Tips from Other Journals
Transurethral Injections for Intrinsic Sphincter Deficiency
Am Fam Physician. 1998 Dec 1;58(9):2118.
Up to one fourth of women between 15 and 60 years of age report symptoms of urinary incontinence. In most, incontinence results from a lack of support of the vesicourethral junction. Another major cause of stress incontinence is intrinsic sphincter deficiency caused by trauma, surgical injury, sympathetic nerve dysfunction or myelodysplasia. Conventional surgical treatments of intrinsic sphincter deficiency may result in detrusor problems leading to urinary retention, manifested as frequency, urgency and urge incontinence. Koelbl and colleagues assessed the short-term efficacy of transurethral injection of silicone microimplants in women with intrinsic sphincter deficiency.
Thirty-two women (median age: 64.3 years) who had intrinsic sphincter deficiency as the cause of stress incontinence were enrolled in the study. Twenty-eight of these women had undergone previous surgical procedures: 18 women had had one surgical intervention, and 10 had two previous surgeries for incontinence. Each woman underwent a comprehensive urogynecologic assessment before transurethral injection of silicone microimplants. The implants were placed under direct vision at 2-, 6- and 10-o'clock positions, 2 cm distal to the bladder neck. Each woman underwent full clinical and urogynecologic review after six and 12 months.
Immediately following surgery, all 32 patients reported continence of urine; urodynamic measurements validated the subjective reports. After six months, 24 patients (75 percent) still reported continence, validated by measurements. By 12 months, 19 women (59 percent) reported continence. For the entire group, the injections significantly increased maximal urethral closing pressures. Two patients developed urinary tract infections following surgery, and two patients required sling procedures three months after the injections failed. No other complications were noted during the study.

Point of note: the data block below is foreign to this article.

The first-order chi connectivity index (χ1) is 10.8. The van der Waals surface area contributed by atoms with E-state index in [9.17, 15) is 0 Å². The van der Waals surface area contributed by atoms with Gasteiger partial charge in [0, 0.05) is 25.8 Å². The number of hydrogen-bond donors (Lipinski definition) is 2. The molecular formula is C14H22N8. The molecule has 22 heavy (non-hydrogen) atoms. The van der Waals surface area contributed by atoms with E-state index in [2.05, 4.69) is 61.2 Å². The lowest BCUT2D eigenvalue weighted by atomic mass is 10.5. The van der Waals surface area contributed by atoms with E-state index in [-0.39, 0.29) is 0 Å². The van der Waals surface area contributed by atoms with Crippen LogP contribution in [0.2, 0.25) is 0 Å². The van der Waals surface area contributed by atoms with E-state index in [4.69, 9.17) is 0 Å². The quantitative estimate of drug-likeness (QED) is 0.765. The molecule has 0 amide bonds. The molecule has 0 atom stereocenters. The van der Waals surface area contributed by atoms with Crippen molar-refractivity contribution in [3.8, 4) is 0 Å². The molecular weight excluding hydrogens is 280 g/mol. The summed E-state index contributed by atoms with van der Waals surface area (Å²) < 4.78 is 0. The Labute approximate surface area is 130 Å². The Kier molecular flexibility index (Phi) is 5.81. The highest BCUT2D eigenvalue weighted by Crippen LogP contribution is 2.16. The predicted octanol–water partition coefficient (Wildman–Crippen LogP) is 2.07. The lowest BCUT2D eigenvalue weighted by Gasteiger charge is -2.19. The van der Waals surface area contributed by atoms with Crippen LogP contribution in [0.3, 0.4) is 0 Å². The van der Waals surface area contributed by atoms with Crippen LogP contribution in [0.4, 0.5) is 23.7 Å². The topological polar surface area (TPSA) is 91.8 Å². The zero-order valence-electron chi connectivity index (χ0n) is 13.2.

The authors conclude that this relatively simple new technique can provide complete resolution of incontinence. After 12 months, approximately 60 percent of patients in this study were subjectively and objectively continent. Although the benefit of the procedure may decrease over time, the authors believe it will provide a good treatment option, particularly in the elderly or in those patients who are unfit for major surgery.
Koelbl H, et al. Transurethral injection of silicone microimplants for intrinsic urethral sphincter deficiency. Obstet Gynecol. September 1998;92:332–6.
Copyright © 1998 by the American Academy of Family Physicians.
This content is owned by the AAFP. A person viewing it online may make one printout of the material and may use that printout only for his or her personal, non-commercial reference. This material may not otherwise be downloaded, copied, printed, stored, transmitted or reproduced in any medium, whether now known or later invented, except as authorized in writing by the AAFP. Contact firstname.lastname@example.org for copyright questions and/or permission requests.
Want to use this article elsewhere? Get Permissions